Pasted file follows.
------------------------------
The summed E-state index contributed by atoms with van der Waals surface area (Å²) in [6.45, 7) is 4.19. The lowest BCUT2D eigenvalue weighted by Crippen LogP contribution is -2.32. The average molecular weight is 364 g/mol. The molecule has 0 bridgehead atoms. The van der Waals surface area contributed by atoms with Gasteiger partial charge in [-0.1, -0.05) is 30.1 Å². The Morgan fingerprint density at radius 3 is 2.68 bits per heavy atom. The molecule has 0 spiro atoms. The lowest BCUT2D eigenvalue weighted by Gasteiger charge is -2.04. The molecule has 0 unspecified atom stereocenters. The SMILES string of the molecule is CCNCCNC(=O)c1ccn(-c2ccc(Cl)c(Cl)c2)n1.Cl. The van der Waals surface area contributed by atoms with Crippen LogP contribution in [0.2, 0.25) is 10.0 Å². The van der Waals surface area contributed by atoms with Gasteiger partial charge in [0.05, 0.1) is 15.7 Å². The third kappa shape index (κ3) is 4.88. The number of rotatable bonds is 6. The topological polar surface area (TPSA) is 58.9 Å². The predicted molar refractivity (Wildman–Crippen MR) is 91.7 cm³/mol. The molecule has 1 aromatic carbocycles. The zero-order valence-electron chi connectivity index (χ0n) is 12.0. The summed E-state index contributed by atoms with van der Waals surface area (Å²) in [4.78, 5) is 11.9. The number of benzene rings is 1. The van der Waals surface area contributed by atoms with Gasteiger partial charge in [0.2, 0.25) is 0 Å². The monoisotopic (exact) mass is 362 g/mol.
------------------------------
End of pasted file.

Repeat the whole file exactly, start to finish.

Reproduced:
The summed E-state index contributed by atoms with van der Waals surface area (Å²) in [6.45, 7) is 4.19. The lowest BCUT2D eigenvalue weighted by Crippen LogP contribution is -2.32. The average molecular weight is 364 g/mol. The molecule has 0 bridgehead atoms. The van der Waals surface area contributed by atoms with Gasteiger partial charge in [-0.1, -0.05) is 30.1 Å². The Morgan fingerprint density at radius 3 is 2.68 bits per heavy atom. The molecule has 0 spiro atoms. The lowest BCUT2D eigenvalue weighted by Gasteiger charge is -2.04. The molecule has 0 unspecified atom stereocenters. The SMILES string of the molecule is CCNCCNC(=O)c1ccn(-c2ccc(Cl)c(Cl)c2)n1.Cl. The van der Waals surface area contributed by atoms with Crippen LogP contribution in [0.2, 0.25) is 10.0 Å². The van der Waals surface area contributed by atoms with Gasteiger partial charge in [0.05, 0.1) is 15.7 Å². The third kappa shape index (κ3) is 4.88. The number of rotatable bonds is 6. The topological polar surface area (TPSA) is 58.9 Å². The predicted molar refractivity (Wildman–Crippen MR) is 91.7 cm³/mol. The molecule has 1 aromatic carbocycles. The zero-order valence-electron chi connectivity index (χ0n) is 12.0. The summed E-state index contributed by atoms with van der Waals surface area (Å²) in [4.78, 5) is 11.9. The number of benzene rings is 1. The van der Waals surface area contributed by atoms with Gasteiger partial charge in [0.2, 0.25) is 0 Å². The monoisotopic (exact) mass is 362 g/mol.